How calabash got from one continent to another, and on which continent it started, remains something of a mystery. Some think the gourds floated across the oceans like coconuts, but calabash may simply have been so important that our earliest ancestors carried it with them everywhere they went as they dispersed around the world. In ancient times it was known to everyone from the Romans to the Chinese to the Taíno of the Caribbean, whose partly-submerged hunters wore calabash masks to sneak up on waterfowl. Medieval Europeans considered cucurbita (calabash) one of the plants of an ideal garden. Centuries later, enslaved people in the Americas planted calabash in their own gardens as a supplement to their meagre rations. A calabash was the “drinking gourd” of the famous Follow the Drinking Gourd song, said to have led the way to freedom via the Underground Railroad.

To this day, calabash has a place in the cuisines and cultures of just about every part of the world. In parts of South America, calabash is used to make the traditional container for the caffeinated beverage mate. In West Africa, dried calabashes are made into water containers, musical instruments, and makeshift motorcycle helmets. In Japan, thinly-sliced dried calabash strips called kanpyō (かんぴょう) are used in some sushi rolls, or as an edible wrapping to tie ingredients together. There’s almost nothing a calabash can’t do.

File:Cucurbita longa flore albo, protuberante ventre - Calebasse - Cucuzza a fiafca. (Bottle gourd) (NYPL b14444147-1124997).tiff


An illustration of a bottle-shaped calabash (here called cuccuzza a fiasca, “flask gourd”) from an Italian gardening manual by Nicolao Martellio, 1772. Photo via Wikimedia Commons, in the collection of the New York Public Library.



  • In Italian-American slang, googootz (dialect for calabash or zucchini) can be used as an insult to mean a stupid or useless person. Ironic, given how useful calabashes actually are.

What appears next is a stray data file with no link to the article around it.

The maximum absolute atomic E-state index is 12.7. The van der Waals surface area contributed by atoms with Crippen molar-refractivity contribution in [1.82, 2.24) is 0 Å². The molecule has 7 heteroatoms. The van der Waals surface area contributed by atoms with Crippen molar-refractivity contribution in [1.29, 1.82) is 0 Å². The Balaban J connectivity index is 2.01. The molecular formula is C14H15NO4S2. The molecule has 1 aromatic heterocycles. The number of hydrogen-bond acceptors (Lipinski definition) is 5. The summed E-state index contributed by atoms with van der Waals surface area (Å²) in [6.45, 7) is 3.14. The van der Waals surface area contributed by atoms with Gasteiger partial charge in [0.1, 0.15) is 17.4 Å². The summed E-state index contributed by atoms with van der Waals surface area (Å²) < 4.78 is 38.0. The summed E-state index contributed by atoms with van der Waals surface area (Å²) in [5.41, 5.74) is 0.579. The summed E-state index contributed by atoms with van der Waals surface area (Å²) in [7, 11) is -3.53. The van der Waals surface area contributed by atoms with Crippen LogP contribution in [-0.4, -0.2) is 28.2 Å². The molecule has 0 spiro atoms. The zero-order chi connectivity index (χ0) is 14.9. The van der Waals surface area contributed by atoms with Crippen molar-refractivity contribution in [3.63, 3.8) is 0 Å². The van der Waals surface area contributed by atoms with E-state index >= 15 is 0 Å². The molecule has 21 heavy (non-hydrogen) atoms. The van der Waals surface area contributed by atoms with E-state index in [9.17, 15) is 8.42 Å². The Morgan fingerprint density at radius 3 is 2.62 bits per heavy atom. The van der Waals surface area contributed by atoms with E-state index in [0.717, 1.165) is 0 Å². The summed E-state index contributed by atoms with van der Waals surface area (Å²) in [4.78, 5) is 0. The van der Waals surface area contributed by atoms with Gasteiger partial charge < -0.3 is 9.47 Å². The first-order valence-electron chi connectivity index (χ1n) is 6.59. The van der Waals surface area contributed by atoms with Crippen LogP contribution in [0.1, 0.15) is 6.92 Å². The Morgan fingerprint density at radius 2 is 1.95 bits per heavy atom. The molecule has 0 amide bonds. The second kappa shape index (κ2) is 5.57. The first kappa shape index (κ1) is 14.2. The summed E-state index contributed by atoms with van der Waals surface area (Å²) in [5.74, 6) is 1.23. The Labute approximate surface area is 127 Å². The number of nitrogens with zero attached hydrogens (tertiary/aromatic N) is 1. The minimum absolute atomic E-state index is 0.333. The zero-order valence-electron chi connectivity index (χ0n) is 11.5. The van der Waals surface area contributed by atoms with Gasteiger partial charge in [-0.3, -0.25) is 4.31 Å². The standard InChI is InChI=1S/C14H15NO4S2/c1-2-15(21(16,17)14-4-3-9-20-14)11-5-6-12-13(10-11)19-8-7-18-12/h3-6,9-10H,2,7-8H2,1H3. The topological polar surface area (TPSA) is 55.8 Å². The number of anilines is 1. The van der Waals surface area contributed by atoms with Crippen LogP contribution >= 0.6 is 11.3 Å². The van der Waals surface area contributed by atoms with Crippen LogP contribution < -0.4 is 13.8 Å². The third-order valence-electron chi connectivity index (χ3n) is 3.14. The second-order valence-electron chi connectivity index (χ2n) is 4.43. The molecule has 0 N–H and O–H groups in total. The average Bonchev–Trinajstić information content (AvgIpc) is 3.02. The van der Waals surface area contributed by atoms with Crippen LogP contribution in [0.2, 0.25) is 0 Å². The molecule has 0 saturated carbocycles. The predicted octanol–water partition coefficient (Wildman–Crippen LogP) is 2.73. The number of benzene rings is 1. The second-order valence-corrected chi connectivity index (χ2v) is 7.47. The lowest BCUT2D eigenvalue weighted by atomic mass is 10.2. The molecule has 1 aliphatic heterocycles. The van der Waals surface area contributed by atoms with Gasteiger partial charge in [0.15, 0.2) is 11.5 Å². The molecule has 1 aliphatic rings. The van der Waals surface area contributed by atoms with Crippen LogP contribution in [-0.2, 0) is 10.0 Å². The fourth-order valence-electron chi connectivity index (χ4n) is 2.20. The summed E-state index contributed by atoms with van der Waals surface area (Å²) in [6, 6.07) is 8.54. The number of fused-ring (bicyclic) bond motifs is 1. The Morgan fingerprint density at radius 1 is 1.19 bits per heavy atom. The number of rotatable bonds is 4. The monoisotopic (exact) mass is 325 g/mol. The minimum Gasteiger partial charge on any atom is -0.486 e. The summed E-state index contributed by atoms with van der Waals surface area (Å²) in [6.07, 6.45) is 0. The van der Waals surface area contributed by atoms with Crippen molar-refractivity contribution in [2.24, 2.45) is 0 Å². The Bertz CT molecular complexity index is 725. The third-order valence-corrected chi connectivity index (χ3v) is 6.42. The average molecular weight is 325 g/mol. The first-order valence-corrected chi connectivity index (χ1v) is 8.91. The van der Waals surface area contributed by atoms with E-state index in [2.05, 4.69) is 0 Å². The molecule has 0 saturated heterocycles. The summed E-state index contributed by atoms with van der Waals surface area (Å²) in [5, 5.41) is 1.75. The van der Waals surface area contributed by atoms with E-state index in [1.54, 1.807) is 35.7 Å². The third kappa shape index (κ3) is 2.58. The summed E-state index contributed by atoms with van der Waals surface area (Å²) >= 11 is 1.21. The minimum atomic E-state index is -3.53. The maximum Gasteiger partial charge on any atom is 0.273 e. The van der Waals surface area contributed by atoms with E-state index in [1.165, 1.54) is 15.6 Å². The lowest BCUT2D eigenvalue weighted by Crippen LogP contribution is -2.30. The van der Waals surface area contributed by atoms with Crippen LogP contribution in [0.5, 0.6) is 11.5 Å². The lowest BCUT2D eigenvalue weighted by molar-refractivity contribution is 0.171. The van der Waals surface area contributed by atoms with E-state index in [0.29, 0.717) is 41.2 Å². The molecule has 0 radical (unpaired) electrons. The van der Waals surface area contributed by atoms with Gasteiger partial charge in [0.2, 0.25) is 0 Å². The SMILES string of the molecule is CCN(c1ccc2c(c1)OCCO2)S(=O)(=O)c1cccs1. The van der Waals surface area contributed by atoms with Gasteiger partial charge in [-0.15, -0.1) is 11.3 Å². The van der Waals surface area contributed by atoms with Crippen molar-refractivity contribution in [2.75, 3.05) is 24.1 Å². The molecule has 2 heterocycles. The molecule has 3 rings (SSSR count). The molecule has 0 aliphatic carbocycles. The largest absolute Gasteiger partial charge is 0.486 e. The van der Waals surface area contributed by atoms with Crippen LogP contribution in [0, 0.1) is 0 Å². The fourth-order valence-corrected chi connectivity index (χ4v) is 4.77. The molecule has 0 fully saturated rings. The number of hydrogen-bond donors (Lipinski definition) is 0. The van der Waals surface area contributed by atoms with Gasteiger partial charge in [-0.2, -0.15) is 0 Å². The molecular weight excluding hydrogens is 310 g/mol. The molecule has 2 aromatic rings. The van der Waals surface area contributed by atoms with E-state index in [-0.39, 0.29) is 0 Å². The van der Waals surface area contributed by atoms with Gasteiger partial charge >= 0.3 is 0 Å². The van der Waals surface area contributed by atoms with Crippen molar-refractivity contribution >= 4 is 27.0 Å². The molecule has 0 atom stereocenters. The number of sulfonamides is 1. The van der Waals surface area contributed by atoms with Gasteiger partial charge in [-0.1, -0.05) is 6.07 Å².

• There’s a long tradition in the United States, started by Native Americans, of making dried calabashes into birdhouses. These were hung in crop fields to attract the purple martin, a swallow-like bird that feeds on insects, as a form of natural pest control. John James Audobon commemorated the practice with a painting of martins nesting in a gourd.
  • The city of Calabasas, California, home of the Kardashians and various other celebrities, takes its name from Spanish calabazasPopular legend attributes the name to a 19th-century wagonload of pumpkins that spilled on the future site of the city, causing hundreds of vines to sprout the following spring. Calabasas still holds an annual Pumpkin Festival in celebration. [Note that as in many languages, calabaza can be a generic term for any large gourd species.]

FLAVOR: The white flesh of the calabash is mild and sweet, though not as sweet as pumpkin or butternut squash, and watery, but not as much as a cucumber or snake gourd. Calabash holds up well to cooking (though perhaps not roasting) and is particularly good for stir-fries and soups. I shredded one with other veggies for the Korean noodle dish japchae at my book release party a while back. But I could just as easily have breaded it, made it into curry, etc, etc. With its incredible millennia-long history of use by humans, calabash is in some ways the archetypal, OG gourd. If you’ve got a calabash on your hands, you’re bound to find a recipe, whatever your favorite cuisine.

They do look pretty serpentine, but these gourds are calabash (Lagenaria), not the Trichosanthes species more commonly known as snake gourd. Confusing moments like these are the reason scientific nomenclature exists. Photo by Jim the Photographer (2012) via Flickr.